This march aimed at shedding the light on the significantly increasing number of rapes, sexual assaults and domestic violence.This kind of demonstration called “Walk a mile in her shoes” was initiated in 2001 by Venture Humanity Inc. (a U.S. based non-profit organisation) to stop violence against women and is now sponsored by U.N. Women – the United Nations organisation dedicated to gender equality.
Congratulations to all the participants in the march, and let’s hope they won’t give up their fight in the 115th country out of 152 in term of gender equality.
shelter: a place where someone is protected
rape: the crime of forcing someone to have sex especially by using violence
domestic violence: violence between members of a family including children
sexual assault: the crime of sexually attacking someone
If you know someone who is about to travel abroad, the best advice you can give them is that they should consider the existing laws in the country they want to go to. Laws are written to rule a society and directly depend on its peculiarities and culture. That is why, they are often difficult to understand or anticipate in a foreign country.The following video of the Sam O’nella Academy is a good illustration of that.
If you are interested in the topic, you can also have a look at this article from the Daily Mail.
No sleeping donkeys in the bath after 7pm in Oklahoma Illegal to be overweight in Japan, the country who brought us sumo Turn that frown upside down if you're in Milan, Italy When travelling around the world, it's not always a bad idea to do your research on local laws and traditions.
And remember: wherever you go around the world, the law is harsh, but it is the law.
abroad: In or to a foreign country or countries
peculiarity: A strange or unusual feature or habit
harsh: Cruel or severe
In this brutally honest FAQ (Frequently Asked Questions) poster about pregnancy, discover some of the most sarcastic answers given by an OB (obstetrician).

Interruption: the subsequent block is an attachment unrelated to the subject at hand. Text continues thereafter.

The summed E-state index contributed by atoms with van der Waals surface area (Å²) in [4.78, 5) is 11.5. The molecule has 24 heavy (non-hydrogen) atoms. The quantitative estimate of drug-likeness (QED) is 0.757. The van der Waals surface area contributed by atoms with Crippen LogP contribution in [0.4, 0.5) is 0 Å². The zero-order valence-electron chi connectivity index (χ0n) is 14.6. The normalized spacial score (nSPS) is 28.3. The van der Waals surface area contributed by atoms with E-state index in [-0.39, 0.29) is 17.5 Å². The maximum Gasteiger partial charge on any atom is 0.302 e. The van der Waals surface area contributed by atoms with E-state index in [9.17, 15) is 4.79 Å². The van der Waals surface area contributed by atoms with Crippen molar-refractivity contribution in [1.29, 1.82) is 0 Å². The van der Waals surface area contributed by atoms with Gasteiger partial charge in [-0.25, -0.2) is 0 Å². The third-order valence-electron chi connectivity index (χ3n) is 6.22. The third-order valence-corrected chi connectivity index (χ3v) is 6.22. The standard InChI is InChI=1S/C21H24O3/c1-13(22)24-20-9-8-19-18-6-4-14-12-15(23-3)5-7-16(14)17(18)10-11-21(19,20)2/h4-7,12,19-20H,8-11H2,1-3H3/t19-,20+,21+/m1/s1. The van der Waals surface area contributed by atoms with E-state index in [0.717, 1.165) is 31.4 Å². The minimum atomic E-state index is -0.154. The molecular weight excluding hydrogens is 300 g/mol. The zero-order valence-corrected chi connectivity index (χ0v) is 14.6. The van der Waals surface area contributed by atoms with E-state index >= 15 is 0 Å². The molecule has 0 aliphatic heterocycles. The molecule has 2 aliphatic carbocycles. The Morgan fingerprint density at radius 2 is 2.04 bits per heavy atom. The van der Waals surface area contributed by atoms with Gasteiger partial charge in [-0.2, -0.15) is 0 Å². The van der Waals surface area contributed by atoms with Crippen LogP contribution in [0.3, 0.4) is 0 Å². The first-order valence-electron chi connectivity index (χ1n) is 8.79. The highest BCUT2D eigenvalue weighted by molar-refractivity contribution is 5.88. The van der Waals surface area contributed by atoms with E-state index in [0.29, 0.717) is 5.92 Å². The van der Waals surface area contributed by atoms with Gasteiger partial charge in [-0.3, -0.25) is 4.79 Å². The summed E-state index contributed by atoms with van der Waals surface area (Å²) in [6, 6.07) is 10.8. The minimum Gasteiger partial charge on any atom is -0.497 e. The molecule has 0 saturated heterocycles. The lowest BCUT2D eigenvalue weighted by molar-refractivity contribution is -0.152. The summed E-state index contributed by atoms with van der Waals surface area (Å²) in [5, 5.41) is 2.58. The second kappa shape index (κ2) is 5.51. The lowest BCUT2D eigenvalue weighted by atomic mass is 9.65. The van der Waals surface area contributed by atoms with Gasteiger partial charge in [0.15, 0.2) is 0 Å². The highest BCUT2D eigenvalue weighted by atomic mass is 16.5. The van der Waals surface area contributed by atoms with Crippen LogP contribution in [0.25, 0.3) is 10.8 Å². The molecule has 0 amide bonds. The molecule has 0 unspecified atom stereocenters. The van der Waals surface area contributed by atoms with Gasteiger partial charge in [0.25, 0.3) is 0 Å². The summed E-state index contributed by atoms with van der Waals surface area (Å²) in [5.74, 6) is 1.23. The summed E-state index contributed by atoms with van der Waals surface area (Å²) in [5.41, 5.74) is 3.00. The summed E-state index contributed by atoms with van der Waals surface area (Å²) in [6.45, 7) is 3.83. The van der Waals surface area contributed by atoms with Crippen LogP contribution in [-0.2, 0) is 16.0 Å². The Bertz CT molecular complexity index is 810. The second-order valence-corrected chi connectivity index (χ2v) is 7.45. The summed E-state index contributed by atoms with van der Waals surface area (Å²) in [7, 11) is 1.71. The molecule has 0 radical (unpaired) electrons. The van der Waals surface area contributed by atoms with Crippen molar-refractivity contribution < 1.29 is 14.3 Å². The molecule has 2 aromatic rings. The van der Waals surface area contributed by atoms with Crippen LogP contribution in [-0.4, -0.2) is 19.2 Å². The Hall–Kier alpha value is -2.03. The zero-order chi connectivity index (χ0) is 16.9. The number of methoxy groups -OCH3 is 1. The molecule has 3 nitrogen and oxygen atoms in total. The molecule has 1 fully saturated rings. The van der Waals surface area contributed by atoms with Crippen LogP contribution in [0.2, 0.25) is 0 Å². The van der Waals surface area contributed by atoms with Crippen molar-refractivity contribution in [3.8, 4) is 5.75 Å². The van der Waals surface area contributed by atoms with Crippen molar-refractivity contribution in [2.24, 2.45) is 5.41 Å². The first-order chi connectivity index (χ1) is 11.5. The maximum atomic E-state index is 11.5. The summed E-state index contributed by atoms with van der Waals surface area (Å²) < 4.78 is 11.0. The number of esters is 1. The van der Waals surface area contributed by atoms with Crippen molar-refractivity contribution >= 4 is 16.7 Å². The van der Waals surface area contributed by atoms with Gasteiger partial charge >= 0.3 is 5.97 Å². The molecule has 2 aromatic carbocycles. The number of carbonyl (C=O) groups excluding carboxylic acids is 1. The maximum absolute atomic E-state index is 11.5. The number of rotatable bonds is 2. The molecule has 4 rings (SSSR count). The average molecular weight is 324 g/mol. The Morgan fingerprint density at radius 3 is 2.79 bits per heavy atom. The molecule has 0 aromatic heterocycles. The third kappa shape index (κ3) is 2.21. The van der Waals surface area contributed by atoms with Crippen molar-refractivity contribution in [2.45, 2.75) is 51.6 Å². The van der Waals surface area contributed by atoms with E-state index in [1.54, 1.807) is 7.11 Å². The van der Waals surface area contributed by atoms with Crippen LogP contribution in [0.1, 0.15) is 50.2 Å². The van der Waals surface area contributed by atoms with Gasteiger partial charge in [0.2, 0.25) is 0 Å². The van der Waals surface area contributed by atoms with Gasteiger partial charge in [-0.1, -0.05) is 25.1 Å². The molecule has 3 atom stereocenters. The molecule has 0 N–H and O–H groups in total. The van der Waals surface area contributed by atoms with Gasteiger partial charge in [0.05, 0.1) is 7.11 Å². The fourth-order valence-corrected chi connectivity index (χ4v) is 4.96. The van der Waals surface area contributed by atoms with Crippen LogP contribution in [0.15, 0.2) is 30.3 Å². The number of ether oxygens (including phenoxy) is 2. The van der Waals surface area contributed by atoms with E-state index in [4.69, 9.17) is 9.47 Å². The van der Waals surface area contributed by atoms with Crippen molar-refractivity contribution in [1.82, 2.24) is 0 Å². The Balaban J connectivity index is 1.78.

moody: bad tempered, grumpy
reliable: s.o or sth that can be trusted
alimony: (especially American) The money that a court orders sb to pay to their former husband or wife once they are divorced.
diaper: American word for the British nappy. The material you stick on the baby's bottom to absorb their pee and poop.
In 2013, after an arrest in which he participated, PC Peach was asked by the British CPS (Crown Prosecution Service) to write a report about it. The thing is that PC Peach is neither a fruit nor a policeman, he is a police dog from a K9 (canine /'keinain/) unit. When CPS persisted with their demand to get a statement, officers from the West Midlands Police, fed up with not being listened to, decided to send them the following document they so badly wanted.
PC Peach, pictured with his handler:
You probably noticed that the Brits pronounce the letter Z as /zed/, but how is it that the Americans say /zi:/ (= zee) instead?
Simon Whistler of Today I Found Out will give you the answer in the following very interesting video.
In the world we live in today, rape and sexual assaults are some of the most common forms of crime against women. Sometimes inappropriately referred as the « weaker sex », women used to be considered easy targets. But not anymore!
In this ABC News video below, check how self-defense tactics has helped this 36 year-old woman to defend herself and ensure her own safety.
To fend off: To defend yourself against someone who is attacking you
Weak: not physically strong
Chills: a feeling of sudden fear; apprehension
Battered: beaten with successive hits
Frantic: feeling a lot of fear and worry